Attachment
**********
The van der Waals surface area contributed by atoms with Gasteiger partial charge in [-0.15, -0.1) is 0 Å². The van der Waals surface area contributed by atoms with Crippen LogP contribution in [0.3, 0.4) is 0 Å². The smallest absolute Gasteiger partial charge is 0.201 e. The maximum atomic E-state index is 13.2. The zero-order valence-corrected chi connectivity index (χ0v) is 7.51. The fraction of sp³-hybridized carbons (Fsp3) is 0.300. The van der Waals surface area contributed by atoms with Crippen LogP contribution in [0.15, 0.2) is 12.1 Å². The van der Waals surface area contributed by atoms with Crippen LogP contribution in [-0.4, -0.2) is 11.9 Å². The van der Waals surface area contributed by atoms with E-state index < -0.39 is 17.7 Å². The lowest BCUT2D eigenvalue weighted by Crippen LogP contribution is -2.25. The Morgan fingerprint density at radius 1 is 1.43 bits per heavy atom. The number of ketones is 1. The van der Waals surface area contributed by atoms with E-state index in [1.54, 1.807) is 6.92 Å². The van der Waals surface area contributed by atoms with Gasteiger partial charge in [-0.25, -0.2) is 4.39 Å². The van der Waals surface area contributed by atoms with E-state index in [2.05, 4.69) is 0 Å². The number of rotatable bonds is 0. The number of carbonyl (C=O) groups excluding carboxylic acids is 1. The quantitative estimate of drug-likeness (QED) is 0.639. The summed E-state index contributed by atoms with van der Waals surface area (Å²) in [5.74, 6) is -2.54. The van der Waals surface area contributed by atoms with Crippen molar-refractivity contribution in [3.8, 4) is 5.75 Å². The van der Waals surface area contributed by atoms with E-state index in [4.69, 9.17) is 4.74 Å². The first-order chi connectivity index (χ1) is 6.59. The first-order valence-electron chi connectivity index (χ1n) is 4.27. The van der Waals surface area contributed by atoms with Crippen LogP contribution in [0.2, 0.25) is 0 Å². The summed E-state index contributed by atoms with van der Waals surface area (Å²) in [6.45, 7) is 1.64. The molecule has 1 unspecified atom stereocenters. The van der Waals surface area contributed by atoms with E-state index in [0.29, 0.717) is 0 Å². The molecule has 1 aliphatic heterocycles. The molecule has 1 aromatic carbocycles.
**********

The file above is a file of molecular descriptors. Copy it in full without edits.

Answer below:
The van der Waals surface area contributed by atoms with Gasteiger partial charge in [-0.15, -0.1) is 0 Å². The van der Waals surface area contributed by atoms with Crippen LogP contribution in [0.3, 0.4) is 0 Å². The smallest absolute Gasteiger partial charge is 0.201 e. The maximum atomic E-state index is 13.2. The zero-order valence-corrected chi connectivity index (χ0v) is 7.51. The fraction of sp³-hybridized carbons (Fsp3) is 0.300. The van der Waals surface area contributed by atoms with Crippen LogP contribution in [0.15, 0.2) is 12.1 Å². The van der Waals surface area contributed by atoms with Crippen LogP contribution in [-0.4, -0.2) is 11.9 Å². The van der Waals surface area contributed by atoms with E-state index < -0.39 is 17.7 Å². The lowest BCUT2D eigenvalue weighted by Crippen LogP contribution is -2.25. The Morgan fingerprint density at radius 1 is 1.43 bits per heavy atom. The number of ketones is 1. The van der Waals surface area contributed by atoms with E-state index in [1.54, 1.807) is 6.92 Å². The van der Waals surface area contributed by atoms with Gasteiger partial charge in [-0.25, -0.2) is 4.39 Å². The van der Waals surface area contributed by atoms with E-state index in [2.05, 4.69) is 0 Å². The number of rotatable bonds is 0. The number of carbonyl (C=O) groups excluding carboxylic acids is 1. The quantitative estimate of drug-likeness (QED) is 0.639. The summed E-state index contributed by atoms with van der Waals surface area (Å²) in [5.74, 6) is -2.54. The van der Waals surface area contributed by atoms with Crippen molar-refractivity contribution in [3.8, 4) is 5.75 Å². The van der Waals surface area contributed by atoms with E-state index in [4.69, 9.17) is 4.74 Å². The first-order chi connectivity index (χ1) is 6.59. The first-order valence-electron chi connectivity index (χ1n) is 4.27. The van der Waals surface area contributed by atoms with Crippen LogP contribution in [0.2, 0.25) is 0 Å². The summed E-state index contributed by atoms with van der Waals surface area (Å²) in [6.45, 7) is 1.64. The molecule has 1 unspecified atom stereocenters. The van der Waals surface area contributed by atoms with E-state index in [0.29, 0.717) is 0 Å². The molecule has 1 aliphatic heterocycles. The molecule has 1 aromatic carbocycles.